link to text navigation
Marine Mammal Commission Web site Banner

North Pacific Right Whale (Eubalaena japonica)

North Pacific Right Whale
North Pacific Right Whale (Photo: Brenda Rone)

North Pacific right whales, like right whales in the North Atlantic Ocean, were severely depleted by commercial whaling and are now among the world's most endangered mammals. Two populations are thought to survive, one in the western North Pacific off Russia and the other in the eastern North Pacific off Alaska. The status of both populations is poorly known. The western population is thought to number in the low hundreds although reliable information to support that estimate has not been published. The eastern population appears to number a few tens of animals, making it the most endangered marine mammal population in U.S. waters.

Early in the 1960s the eastern population apparently numbered in the low hundreds and presumably was recovering slowly. However, between 1962 and 1967 Soviet whalers killed more than 350 animals in the southeastern Bering Sea and Gulf of Alaska, despite an international ban on the hunting of all right whales. It appears that this illegal whaling virtually eliminated the population. Between the late 1960s and the mid-1990s sightings of right whales in the eastern North Pacific were rare, widely scattered, and almost always involved solitary animals. Then, in the summer of 1996, a group of four animals was reported in the southeastern Bering Sea. Each year since then, the National Marine Fisheries Service has undertaken aerial, shipboard, and/or acoustic surveys of the area during the summer.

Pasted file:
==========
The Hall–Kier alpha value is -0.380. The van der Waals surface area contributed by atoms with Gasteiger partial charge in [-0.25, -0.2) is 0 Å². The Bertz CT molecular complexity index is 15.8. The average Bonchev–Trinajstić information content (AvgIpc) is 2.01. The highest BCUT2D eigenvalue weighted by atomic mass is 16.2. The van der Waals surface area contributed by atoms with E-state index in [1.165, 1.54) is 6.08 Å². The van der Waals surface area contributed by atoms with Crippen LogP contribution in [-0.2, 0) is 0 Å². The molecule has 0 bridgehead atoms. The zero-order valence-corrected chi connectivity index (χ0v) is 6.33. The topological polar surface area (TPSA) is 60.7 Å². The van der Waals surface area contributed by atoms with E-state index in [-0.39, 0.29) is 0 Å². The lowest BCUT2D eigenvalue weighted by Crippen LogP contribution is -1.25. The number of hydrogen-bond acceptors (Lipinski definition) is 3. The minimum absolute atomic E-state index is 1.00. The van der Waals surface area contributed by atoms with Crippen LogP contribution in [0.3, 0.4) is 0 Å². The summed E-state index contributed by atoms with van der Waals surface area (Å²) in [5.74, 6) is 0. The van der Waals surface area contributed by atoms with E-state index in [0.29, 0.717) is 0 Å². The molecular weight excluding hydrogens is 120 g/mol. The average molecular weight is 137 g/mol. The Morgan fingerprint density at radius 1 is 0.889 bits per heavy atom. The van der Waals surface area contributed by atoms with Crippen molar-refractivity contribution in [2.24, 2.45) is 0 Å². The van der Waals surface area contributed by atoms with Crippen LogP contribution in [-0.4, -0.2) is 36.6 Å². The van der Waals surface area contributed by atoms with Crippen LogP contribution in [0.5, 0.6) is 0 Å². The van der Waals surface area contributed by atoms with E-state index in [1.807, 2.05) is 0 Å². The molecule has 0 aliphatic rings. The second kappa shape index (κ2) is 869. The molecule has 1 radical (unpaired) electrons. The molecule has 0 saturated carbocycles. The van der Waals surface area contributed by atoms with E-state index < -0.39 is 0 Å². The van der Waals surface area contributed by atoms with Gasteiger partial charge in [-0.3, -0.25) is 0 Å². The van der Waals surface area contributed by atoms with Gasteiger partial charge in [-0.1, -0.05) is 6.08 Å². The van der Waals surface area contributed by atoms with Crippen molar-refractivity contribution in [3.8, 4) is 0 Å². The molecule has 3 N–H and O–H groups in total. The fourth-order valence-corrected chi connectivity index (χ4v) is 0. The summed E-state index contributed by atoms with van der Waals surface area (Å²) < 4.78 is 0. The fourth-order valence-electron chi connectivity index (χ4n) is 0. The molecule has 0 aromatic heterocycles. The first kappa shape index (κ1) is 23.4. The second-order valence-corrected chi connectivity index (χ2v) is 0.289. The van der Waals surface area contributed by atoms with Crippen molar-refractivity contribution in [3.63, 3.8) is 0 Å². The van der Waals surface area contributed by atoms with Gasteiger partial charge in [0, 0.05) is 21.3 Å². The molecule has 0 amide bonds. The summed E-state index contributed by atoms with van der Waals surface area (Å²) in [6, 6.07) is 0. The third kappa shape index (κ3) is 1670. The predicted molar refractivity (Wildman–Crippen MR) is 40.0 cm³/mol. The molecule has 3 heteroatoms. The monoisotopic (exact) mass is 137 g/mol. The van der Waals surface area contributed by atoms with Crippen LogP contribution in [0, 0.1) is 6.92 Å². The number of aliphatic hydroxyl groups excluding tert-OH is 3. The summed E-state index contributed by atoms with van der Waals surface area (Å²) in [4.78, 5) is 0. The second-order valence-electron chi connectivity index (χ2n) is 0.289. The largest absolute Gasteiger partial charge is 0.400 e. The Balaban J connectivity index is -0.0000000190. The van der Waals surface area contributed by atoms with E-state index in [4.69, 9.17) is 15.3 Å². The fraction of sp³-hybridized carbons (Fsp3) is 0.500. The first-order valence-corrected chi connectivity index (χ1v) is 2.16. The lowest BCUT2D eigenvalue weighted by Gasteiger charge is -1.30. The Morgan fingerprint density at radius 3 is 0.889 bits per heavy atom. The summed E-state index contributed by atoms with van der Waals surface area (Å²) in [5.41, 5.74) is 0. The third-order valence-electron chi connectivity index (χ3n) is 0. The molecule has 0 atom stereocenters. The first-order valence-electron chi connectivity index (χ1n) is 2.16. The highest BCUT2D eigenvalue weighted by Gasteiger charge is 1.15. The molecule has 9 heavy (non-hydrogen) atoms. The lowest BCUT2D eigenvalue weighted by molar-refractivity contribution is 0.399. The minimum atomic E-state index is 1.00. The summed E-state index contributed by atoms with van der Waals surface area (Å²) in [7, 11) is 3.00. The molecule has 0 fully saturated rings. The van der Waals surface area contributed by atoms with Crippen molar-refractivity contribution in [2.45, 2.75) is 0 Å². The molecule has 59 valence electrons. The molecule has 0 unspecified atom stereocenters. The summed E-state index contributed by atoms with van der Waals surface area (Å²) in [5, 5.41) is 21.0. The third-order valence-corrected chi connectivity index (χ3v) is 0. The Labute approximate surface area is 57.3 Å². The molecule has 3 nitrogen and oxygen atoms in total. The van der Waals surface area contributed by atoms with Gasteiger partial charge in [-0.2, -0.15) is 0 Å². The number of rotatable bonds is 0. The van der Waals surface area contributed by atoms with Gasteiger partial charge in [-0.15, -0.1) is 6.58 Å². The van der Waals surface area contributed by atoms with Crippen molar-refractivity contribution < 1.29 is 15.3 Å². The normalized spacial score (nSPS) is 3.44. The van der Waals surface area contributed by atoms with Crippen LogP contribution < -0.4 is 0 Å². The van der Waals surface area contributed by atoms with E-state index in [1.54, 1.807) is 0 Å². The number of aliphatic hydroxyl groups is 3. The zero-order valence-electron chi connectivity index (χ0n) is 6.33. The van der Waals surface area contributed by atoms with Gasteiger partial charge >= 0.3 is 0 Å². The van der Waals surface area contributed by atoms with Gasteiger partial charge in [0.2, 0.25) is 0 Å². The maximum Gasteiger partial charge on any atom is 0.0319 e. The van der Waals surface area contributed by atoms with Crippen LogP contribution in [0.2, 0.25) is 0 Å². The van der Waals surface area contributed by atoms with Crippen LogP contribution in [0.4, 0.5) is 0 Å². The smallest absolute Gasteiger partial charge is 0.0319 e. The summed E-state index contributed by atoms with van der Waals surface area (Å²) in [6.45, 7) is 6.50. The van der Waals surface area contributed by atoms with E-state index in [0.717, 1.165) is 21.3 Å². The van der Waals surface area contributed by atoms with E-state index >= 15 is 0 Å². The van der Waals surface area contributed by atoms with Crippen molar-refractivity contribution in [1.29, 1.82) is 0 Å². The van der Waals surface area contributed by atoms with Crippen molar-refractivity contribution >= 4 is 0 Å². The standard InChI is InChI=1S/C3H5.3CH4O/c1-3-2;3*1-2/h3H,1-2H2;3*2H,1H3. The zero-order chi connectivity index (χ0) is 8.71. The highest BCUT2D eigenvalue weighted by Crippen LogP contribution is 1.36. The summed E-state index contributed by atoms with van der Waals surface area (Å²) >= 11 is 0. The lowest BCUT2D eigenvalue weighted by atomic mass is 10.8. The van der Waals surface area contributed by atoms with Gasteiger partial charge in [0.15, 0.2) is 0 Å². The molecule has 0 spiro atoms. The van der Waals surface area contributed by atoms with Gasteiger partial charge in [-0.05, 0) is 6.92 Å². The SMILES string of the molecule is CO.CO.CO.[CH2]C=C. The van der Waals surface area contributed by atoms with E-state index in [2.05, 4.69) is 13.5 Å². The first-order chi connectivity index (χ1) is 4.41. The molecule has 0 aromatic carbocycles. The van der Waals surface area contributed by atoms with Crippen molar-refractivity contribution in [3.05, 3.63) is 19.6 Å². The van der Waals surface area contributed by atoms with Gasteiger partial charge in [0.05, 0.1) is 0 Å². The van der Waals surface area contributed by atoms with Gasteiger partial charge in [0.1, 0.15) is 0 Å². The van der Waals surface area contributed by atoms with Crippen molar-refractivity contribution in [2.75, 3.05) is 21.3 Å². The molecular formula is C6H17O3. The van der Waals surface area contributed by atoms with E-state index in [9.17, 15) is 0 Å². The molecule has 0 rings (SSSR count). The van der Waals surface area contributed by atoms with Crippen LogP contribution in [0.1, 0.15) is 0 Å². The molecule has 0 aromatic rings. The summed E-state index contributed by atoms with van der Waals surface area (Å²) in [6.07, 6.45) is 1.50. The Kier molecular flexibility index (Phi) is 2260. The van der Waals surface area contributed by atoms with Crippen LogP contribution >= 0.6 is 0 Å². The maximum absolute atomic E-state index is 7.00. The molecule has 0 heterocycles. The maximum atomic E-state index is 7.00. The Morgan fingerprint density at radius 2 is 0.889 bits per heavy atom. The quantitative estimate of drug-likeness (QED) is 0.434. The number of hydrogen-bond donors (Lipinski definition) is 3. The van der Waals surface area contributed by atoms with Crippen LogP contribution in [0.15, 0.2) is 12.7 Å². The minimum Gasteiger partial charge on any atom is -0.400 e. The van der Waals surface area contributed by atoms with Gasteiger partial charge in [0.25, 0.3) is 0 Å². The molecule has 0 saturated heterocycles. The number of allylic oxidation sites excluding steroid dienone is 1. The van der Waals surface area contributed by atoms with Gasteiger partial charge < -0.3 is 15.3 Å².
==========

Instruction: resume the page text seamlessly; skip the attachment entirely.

Range and Habitat:

Sea of Okhotsk and the Kuril Islands east through the Bering Sea and the Aleutians to the Gulf of Alaska

Status under Law:

Endangered (ESA)

Conservation issues:

Critically small population size, entanglement in fishing gear, offshore oil and gas exploration and development

Physical characteristics:

At Birth At Maturity
Length 4-4.6 m
17-18.3 m
Weight 910 kg
(2,000 lb)
Up to 90,000 kg
(200,000 lb)


Known to exceed 70 years

Annual Report:

For more information, see the North Pacific Right Whale section from the 2002 Annual Report

Download a copy: PDF (154 KB)

Additional Links:

National Marine Fisheries Service - Stock Assessment Reports

Alaska Fisheries Science Center - Detecting Right Whales Using Passive Acoustics in SE Bering Sea


Marine Mammal Commission Home page About the Marine Mammal Commission About the Commission The Library Calendar Site Index Our Staff About this Site Job Vacancies To Contact Us Privacy Notice Disclaimer

Revised | Questions, Comments? Contact Us | How To Find Our Office | Report Error On This Page | Site Index | Marine Mammal Commission